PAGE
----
Donna Karan's Spring 2013 show starts at 2 p.m. EDT. See it all happen in real time — right here, right now.
For a collection that aspires to lightness and fluidity above all else, Carolina Herrera's Spring 2013 offering makes no shortage of colorful and graphic statements. Herrera created airy elegance directly with her choice of fabrics: chiffon, tulle, organza, and other featherweight materials flutter prettily around the legs of many of the designer's floor-length gowns and expose demure amounts of skin in others. Perhaps that's why her colorblocked pieces and a selection of bright orange dresses and other garments stood out among the mostly baby-blue and beige collection. High-waisted shorts, which conjured thoughts of very elegant '40s pinup girls, paired nicely with gauzy tops and printed shirts. For all their retro appeal, though, they were the edgiest pieces in the collection.
Emerson designer Jackie Fraser-Swan's inspiration for her latest collection was '70s horror films like like Burnt Offerings and The Amityville Horror, as well as Rob Zombie's freaky flicks. Still, a sweet and feminine aura was present throughout the line. A varsity jacket with a huge "E" emblazoned on it was a nod to the high school setting of Carrie, while flowy fabrics drew inspired from the free-spirited era. Modern touches included peplum tops and blazers, button-down blouses, a three-tiered gown, and floral dresses. Polka dots and stripes, as well abstract prints, lent a playful air, while leather pieces roughened things up at the end. To dress their feet, all the models strutted in custom black-and-white wedges from Kork-Ease.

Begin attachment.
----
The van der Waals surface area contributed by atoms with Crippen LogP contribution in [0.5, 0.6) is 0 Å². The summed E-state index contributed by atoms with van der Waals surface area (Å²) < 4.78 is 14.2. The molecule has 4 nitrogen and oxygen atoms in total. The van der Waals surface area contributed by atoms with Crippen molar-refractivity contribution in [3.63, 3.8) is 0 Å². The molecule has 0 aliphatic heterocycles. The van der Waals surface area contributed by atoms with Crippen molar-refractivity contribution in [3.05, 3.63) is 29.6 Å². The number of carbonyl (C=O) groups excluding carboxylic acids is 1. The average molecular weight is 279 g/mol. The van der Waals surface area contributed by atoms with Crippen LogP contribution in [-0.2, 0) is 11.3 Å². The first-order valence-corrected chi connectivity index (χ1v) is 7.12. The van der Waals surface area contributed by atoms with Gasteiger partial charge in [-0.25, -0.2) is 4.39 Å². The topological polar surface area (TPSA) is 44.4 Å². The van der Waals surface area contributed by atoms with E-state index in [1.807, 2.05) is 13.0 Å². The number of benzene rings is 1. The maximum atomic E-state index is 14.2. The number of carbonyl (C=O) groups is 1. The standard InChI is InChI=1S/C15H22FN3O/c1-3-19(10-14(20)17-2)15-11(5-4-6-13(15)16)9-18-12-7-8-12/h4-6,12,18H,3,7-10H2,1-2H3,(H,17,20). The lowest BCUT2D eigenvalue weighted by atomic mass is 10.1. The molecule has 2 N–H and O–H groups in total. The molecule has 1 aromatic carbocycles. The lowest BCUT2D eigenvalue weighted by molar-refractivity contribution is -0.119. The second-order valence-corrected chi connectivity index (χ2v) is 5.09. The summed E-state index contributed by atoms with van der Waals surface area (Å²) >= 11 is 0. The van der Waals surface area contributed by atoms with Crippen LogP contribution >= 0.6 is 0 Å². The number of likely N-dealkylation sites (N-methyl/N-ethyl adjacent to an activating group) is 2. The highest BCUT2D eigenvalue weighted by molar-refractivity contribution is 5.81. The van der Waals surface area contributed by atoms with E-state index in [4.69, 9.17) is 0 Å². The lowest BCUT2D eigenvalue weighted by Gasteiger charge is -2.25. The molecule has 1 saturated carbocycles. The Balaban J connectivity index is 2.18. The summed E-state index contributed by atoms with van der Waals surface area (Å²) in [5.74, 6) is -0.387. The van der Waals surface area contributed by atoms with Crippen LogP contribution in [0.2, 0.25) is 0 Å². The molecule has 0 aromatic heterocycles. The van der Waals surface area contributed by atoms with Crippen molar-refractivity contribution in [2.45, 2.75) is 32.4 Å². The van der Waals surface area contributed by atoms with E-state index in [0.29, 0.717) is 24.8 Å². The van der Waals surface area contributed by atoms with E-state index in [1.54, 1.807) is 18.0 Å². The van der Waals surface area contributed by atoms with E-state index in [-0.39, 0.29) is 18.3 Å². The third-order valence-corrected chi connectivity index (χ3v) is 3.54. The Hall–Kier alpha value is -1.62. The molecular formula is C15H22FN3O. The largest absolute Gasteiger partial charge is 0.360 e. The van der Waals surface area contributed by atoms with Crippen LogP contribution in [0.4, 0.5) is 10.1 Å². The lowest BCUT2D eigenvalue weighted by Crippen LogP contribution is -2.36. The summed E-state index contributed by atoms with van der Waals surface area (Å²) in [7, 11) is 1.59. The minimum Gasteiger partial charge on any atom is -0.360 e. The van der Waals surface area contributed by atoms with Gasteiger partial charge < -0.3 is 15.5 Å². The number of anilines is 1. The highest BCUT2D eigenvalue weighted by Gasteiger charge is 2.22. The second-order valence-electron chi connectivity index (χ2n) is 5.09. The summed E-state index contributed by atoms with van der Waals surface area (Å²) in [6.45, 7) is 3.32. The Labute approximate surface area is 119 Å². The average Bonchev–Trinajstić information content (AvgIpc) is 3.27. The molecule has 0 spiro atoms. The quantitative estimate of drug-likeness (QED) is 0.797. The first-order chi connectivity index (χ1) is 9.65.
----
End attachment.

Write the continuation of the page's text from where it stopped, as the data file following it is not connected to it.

Who knew putting four or even five different kinds of lace together all at once would result in dresses that look like they could float away in a light breeze? For his Spring 2013 collection, Gregory Parkinson spun French lace into a tightly edited collection of dresses for day. In some dresses, it was layered over colorful camouflage, but in many, it was the starring attraction.
For Spring 2013, Balmain's secondary line, Pierre Balmain, stayed far away from the rock-and-roll antics of its sister label and instead focused on an optimistic distillation of shapes from the 1950s. The collection, which was shown in Beijing in May and presented Monday morning as a digital fashion show, featured men's and women's looks. The ladies saw skirt-and-jacket combinations that echoed the New Look in a modern way: A-line skirts and dresses were paired with close-tailored denim or leather jackets and, at one point, a tiger-print twin set. Sleeveless peplum tops pointed at the same shapes, but fuller-cut blouses and jackets were sprinkled throughout the show, paired with slim-cut trousers and jeans to emphasize volume. The men's looks — all suits and separates save for a leather jacket and a full denim ensemble — were well-tailored basics made interesting with pops of bright pink and oversize dot and plaid prints.
Photo courtesy of Pierre Balmain